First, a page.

One Doubly Magical Book
Harry Potter fans have minds of their own; minds filled with disarming spells, house door passwords, and every character’s favorite food. Trivia like this serves no purpose in the “real” world of business and school, but fans have their own applications. Conventions are held for fans to dress up in wizard robes and argue about Harry’s next move against Voldemort, and the facts come in handy when waiting two hours in line for the last book with hoards of other avid followers. The bottom line is that these are not people to mess with.
So what did J.K. Rowling write in her series that made the world go crazy for Harry Potter? The prose does not compare to classics like Wuthering Heights, and the books are about wizards; a subject usually reserved for sci-fi junkies and “nerds”. However, Rowling wrote a creative saga to be enjoyed by all, fantasy lover or not. Harry’s magical journey, combined with rich human connections and relationships, made for an epic series that started the Harry Potter Fad.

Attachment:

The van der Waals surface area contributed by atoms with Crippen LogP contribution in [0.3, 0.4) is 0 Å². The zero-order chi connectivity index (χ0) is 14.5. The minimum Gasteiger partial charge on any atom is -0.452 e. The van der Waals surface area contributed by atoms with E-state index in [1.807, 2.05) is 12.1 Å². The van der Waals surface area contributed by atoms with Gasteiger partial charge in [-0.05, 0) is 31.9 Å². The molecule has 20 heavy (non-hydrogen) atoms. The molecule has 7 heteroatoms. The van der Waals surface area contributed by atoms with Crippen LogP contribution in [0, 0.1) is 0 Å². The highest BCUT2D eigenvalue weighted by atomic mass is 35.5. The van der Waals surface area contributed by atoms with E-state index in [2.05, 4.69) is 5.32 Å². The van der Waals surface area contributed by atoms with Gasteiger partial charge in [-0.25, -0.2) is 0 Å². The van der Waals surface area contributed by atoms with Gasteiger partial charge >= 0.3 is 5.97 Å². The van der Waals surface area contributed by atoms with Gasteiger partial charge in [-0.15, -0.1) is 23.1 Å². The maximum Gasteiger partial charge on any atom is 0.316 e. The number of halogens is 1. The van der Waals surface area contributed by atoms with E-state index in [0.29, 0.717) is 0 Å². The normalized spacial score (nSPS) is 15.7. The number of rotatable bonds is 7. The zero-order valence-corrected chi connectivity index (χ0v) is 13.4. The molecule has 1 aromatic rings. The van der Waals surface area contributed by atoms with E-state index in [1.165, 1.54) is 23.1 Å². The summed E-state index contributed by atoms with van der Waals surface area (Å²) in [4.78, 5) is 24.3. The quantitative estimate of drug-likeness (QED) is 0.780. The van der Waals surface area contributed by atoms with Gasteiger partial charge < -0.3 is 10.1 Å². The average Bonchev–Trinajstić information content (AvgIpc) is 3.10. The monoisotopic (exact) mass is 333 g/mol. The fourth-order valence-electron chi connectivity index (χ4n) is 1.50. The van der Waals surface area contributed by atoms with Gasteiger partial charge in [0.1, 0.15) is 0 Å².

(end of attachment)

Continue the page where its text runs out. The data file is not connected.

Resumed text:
Harry made his first trip to Hogwarts from #4 Privet Drive at age eleven, but he was not alone. Millions of children started his journey and grew up right alongside him. When Harry entered Hogwarts, readers of the same age were entering middle school. Harry went through the same awkward, niche finding stage that defines middle school. Later on, Harry and his fifth year classmates took their OWLS, while at the same time, high school followers were taking the ACT. Sports, homework, and relationships fill every teenager’s life, and Harry is no exception. The difference in Harry’s life is that bludgers and broomsticks replace the normal American football; transforming cups into pigeons replaces algebra problems. Readers relate to the similarities but are attracted to the differences, and those magical differences are what captivated young minds.
Children were not the only reason 325 million Harry Potter books were sold....